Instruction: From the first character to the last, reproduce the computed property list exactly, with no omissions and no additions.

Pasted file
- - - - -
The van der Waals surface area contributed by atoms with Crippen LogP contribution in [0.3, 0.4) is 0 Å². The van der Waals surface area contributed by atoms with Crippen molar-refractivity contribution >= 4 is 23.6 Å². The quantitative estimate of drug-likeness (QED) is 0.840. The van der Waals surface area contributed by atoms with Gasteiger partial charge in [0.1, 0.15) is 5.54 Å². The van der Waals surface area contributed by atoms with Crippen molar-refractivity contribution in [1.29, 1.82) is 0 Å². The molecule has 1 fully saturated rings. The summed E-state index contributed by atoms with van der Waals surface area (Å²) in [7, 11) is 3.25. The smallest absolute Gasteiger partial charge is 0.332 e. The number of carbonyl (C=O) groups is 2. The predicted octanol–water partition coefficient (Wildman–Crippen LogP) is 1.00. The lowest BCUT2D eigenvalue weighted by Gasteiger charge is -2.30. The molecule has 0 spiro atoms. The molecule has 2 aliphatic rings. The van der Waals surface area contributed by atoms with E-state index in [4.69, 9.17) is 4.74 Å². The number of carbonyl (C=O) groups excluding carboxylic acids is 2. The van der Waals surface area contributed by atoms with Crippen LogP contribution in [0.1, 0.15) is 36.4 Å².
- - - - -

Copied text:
The van der Waals surface area contributed by atoms with Crippen LogP contribution in [0.3, 0.4) is 0 Å². The van der Waals surface area contributed by atoms with Crippen molar-refractivity contribution >= 4 is 23.6 Å². The quantitative estimate of drug-likeness (QED) is 0.840. The van der Waals surface area contributed by atoms with Gasteiger partial charge in [0.1, 0.15) is 5.54 Å². The van der Waals surface area contributed by atoms with Crippen molar-refractivity contribution in [1.29, 1.82) is 0 Å². The molecule has 1 fully saturated rings. The summed E-state index contributed by atoms with van der Waals surface area (Å²) in [7, 11) is 3.25. The smallest absolute Gasteiger partial charge is 0.332 e. The number of carbonyl (C=O) groups is 2. The predicted octanol–water partition coefficient (Wildman–Crippen LogP) is 1.00. The lowest BCUT2D eigenvalue weighted by Gasteiger charge is -2.30. The molecule has 0 spiro atoms. The molecule has 2 aliphatic rings. The van der Waals surface area contributed by atoms with E-state index in [4.69, 9.17) is 4.74 Å². The number of carbonyl (C=O) groups excluding carboxylic acids is 2. The van der Waals surface area contributed by atoms with Crippen LogP contribution in [0.1, 0.15) is 36.4 Å².